Lithium battery manufacturing in the UK is expected to grow a whopping 56% by 2025, according to stats from IBISWorld, while electricity and telecoms infrastructure development is hot on its heels at 54%, as well as language learning software at 22.4% and immersive tech at 21.3%.

But it’s not all work, work, work: healthier appetites are driving significant expansion at non-alcoholic beer brands, with 23.2% growth expected in the next 12 months, and in social media platforms, coming in around 20%.

Conversely, the picture is bleaker for some legacy industries, particularly coal mining, which is expected to decline by nearly a third in the timeframe thanks to cleaner fuel alternatives.

Iron and steel manufacturing will continue its fall, under pressure from international rivals, while the same goes for the manufacture of electrical gadgetry. Perhaps more surprising is the expected 17.4% decline in investment banking.

So, the economy is not without turbulence, and while the grey swans and unknown unknowns abound, it continues to be a good market for consultants and contractors who can parachute in to fix problems at short notice.

Winds of change

With a General Election just around the corner, business owners and executives are wondering out loud about the shape of things to come. At the time of writing, the latest poll tracking suggests a handsome victory for Labour, who could earn double the votes of their Tory rivals.

So it’s probably worth looking at Labour’s plans for business and trying to divine whether affluence or austerity is in the post. From the off, Sir Keir Starmer has taken great pains to separate himself from his predecessor Jeremy Corbyn and convey a pro-business message.

It couldn’t be clearer. In a speech on the campaign trail in June, he said:

“This is a manifesto for wealth creation - that is our number one priority. The mandate we seek from Britain at this election is for economic growth."

Stirring stuff, but what does that actually mean? Wading into the weeds of the manifesto reveals a £24 billion pledge for green initiatives with an aim to create 650,000 jobs in renewable and nuclear energy by the end of the decade.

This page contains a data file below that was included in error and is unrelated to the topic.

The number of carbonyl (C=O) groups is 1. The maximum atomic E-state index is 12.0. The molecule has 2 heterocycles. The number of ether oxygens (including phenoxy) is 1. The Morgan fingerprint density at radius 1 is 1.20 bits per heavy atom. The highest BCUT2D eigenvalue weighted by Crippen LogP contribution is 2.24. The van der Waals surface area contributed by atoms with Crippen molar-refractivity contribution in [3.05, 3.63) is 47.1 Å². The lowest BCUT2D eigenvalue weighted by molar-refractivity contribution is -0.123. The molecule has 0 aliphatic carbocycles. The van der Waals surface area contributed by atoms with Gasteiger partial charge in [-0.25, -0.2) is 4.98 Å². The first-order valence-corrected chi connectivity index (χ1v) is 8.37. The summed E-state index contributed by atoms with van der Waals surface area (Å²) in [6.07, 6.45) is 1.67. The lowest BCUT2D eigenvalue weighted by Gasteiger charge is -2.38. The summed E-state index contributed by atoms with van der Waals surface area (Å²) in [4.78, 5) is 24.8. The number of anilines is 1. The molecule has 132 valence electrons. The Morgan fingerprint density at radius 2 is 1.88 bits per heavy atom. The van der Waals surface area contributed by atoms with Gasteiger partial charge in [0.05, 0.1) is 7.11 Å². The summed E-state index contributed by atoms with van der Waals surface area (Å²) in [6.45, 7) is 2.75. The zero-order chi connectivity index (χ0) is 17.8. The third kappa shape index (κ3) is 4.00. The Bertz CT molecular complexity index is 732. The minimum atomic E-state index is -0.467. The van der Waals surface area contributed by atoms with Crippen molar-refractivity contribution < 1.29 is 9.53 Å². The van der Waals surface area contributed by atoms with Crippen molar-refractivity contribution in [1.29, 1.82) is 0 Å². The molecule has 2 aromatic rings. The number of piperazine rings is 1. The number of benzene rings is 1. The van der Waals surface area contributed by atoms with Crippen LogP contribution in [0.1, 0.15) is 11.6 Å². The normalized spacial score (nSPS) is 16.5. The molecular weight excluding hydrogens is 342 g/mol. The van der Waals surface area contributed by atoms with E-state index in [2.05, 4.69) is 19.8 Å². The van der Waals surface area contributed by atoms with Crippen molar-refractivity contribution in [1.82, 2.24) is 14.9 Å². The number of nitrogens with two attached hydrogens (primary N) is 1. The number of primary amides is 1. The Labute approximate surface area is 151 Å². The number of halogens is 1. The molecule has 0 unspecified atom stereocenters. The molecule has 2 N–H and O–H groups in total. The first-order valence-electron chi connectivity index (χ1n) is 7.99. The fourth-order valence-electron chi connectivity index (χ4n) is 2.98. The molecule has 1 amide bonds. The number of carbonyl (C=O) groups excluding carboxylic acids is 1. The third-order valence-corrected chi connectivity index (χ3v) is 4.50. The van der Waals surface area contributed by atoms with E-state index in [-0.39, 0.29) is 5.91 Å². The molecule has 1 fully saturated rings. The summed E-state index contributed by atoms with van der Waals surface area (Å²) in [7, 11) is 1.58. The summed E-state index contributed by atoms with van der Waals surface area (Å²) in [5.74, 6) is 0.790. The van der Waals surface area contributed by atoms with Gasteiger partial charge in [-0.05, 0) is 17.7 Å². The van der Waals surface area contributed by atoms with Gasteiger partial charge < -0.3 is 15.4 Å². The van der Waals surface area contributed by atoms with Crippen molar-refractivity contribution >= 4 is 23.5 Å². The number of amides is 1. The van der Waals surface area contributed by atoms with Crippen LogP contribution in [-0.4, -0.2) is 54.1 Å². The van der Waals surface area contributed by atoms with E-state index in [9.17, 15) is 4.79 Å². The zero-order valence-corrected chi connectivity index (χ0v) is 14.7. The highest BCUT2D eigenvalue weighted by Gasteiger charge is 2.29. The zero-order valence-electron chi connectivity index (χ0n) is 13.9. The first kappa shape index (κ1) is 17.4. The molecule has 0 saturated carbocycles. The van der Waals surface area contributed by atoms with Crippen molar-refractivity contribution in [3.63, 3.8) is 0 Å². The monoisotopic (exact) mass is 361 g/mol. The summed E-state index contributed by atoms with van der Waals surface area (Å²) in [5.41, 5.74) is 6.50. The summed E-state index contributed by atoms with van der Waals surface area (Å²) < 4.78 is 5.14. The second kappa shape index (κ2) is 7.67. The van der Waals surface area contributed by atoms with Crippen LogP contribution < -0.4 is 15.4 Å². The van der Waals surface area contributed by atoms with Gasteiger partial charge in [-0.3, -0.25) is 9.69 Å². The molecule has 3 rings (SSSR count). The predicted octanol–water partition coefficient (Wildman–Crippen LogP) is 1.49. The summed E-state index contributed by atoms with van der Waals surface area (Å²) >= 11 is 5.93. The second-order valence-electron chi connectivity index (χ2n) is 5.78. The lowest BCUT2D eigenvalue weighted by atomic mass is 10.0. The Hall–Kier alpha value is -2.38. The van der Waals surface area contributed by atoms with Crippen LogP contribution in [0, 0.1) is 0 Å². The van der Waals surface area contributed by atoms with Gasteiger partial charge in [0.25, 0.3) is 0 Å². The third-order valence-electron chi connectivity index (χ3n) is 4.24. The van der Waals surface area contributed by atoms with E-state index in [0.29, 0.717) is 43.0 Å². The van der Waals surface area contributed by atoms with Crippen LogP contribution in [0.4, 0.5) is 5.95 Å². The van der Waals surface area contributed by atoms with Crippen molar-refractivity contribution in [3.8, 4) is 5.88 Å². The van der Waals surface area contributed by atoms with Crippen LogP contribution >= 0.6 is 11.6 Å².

There are also plans for a major boost to house building, though we’ve heard that before, and more spending on skills and education, which should help to fill gaps in the workforce of the future.

Previously, Labour pledged to tackle late payment, scrap business rates, revitalise the British high street and lend a helping hand to small business exports by removing barriers and reducing red tape.

This should be music to the ears of Sinead McHale, CEO of cash flow management app Satago, for whom late payment is a top priority.

“Despite the UK no longer being in a recession and easing inflation, business costs remain high. With limited access to finance and late payments persisting from larger corporations, SMEs and growing businesses continue to grapple with profitability, sustainability and growth. 

 To ensure their continued success, SMEs need political parties to propose measures to improve payment terms and cash flow, such as enforcing stricter penalties for late payments from larger companies and incentivising prompt payment practices.”

Finding a strong base for growth

This is, of course, a snapshot in time, with history showing that economies can rise and fall with the slightest of provocation - so watch this space for further commentary on what the autumn will bring as the new Government settles in.

In the meantime, it's good to remember that some things don't change all that much. Good bosses are experts at agile leadership and flexible strategies, meaning they can survive and thrive regardless of what the economy throws at them. For Seb Robert, CEO and founder of delivery service Gophr, the best advice is to get the fundamentals straight, then worry about the rest, whether we’re in for a boom time or not.

“It’s about getting the basics right. Make sure you are delivering for your customer's needs, that you are reducing waste and being as lean as possible. Be clear with your message and make sure you have done your sums. It all sounds pretty boring, but it is generally the boring ones that grow. The flashy stuff can come later.”